Speaking at Benedict College in March of 2015, Barack Obama claimed that it was easier to buy a handgun and clips than it was to buy fresh groceries. Even the gun control-friendly Washington Post recognized that this was wild hyperbole with no statistical basis. The myth of so-called gun-buying loopholes has been greatly exaggerated by politicians who sell fear of firearms to push their gun-grabbing agenda. The fact is that if you’re buying guns through legitimate channels, it’s not that easy to avoid background check regulations. Here’s a look at how gun sales really work and why the so-called gun-show loophole is a myth.
Buying Firearms Over the Internet from Gun Owners
Let’s say you want to buy a Browning firearm online from one of the nation’s estimated 130,000 federal firearms license holders. Federal regulations require that you go through a background check. If you pass the check, and if your order is in compliance with the regulations applicable in your state of residence, a retailer will ship your purchase to the location closest to you for pickup. This goes for any online order from a federal firearms license holder. There’s no loophole in this process.
Buying Firearms Over the Internet from Out-of-state Dealers
Now what if you want to buy a gun online from an out-of-state seller who is not a federal firearms license holder? The same restrictions apply. The Gun Control Act of 1968, provides for strict regulation of any direct mail sale of firearms across state lines. The seller must ship the gun to a federally-licensed gun dealer. The buyer must then submit to a background check by the dealer before they can pick up their order. Once again, there is no loophole in the process. The same procedures that regulate online sales from federal firearms license holders apply here as well.
Buying In-person After Seeing Online Ads
Another possibility is to see an online ad and then arrange to pick up the gun in person from a seller in the same state. This would be a private sale that would fall outside the jurisdiction of federal background check requirements, though some individual states still have background check laws. Some gun control advocates say this type of private sale is the biggest loophole in existing gun laws.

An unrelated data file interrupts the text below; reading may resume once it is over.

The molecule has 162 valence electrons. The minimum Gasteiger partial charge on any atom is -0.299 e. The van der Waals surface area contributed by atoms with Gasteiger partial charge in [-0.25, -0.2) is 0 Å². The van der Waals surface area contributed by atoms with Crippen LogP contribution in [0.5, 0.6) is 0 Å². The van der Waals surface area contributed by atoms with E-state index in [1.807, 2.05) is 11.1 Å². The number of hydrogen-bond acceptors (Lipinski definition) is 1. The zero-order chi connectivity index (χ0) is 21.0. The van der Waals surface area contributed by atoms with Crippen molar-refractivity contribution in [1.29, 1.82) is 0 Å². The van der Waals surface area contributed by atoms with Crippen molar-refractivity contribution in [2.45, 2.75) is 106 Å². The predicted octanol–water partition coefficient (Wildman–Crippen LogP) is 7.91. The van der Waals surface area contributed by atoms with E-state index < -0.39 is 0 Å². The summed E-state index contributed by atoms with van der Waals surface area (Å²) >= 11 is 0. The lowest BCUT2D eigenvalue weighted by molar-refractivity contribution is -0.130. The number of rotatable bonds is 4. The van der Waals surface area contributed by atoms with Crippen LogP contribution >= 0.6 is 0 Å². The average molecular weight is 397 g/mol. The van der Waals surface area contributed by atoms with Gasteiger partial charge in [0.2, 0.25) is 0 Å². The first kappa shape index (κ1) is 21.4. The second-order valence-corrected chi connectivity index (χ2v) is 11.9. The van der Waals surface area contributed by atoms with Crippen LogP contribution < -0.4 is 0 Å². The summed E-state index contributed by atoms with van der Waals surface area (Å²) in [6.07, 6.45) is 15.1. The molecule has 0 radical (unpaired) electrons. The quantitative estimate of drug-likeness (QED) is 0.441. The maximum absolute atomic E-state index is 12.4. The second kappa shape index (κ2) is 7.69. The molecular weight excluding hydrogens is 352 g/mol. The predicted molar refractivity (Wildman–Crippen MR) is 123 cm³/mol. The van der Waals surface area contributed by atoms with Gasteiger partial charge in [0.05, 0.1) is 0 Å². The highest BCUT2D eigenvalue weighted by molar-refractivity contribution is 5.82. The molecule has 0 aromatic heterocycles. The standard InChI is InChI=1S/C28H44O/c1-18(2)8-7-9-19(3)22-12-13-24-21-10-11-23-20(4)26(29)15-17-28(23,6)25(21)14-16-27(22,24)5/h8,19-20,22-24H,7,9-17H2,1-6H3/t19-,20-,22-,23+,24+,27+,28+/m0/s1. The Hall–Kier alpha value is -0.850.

But it’s not as easy as gun control proponents make it sound. Popular classified ad sites such as Craigslist and eBay don’t allow firearm or ammunition listings to be posted. And many states already have laws requiring background checks on in-state firearm sales.
Furthermore, experts admit that regulations on in-state gun sales are notoriously hard to enforce. If a private party wants to sell a gun to someone without doing a background check, it’s hard for authorities to stop them. Such regulations are mainly useful for prosecutions after a sale has already been made, but they have minimal preventive effect.
Ineffective Proposals and Hidden Agendas
Obama claimed that 40 percent of gun purchases were made without a background check. But it turns out that 29 percent of these cases involved guns being exchanged between family members or friends and acquaintances. Only 3 percent of these purchases were made through the mail, while 4 percent were made at gun shows. And mail order gun sales as well as sales at gun shows are already subject to federal laws requiring background checks.
So it is questionable whether the gun control measures some politicians want would even have a practical effect on gun sales if passed. This premeditated ineffectualness makes one suspect that the true purpose for wanting more background checks on gun owners has more to do with keeping the political opposition under control than keeping guns under control.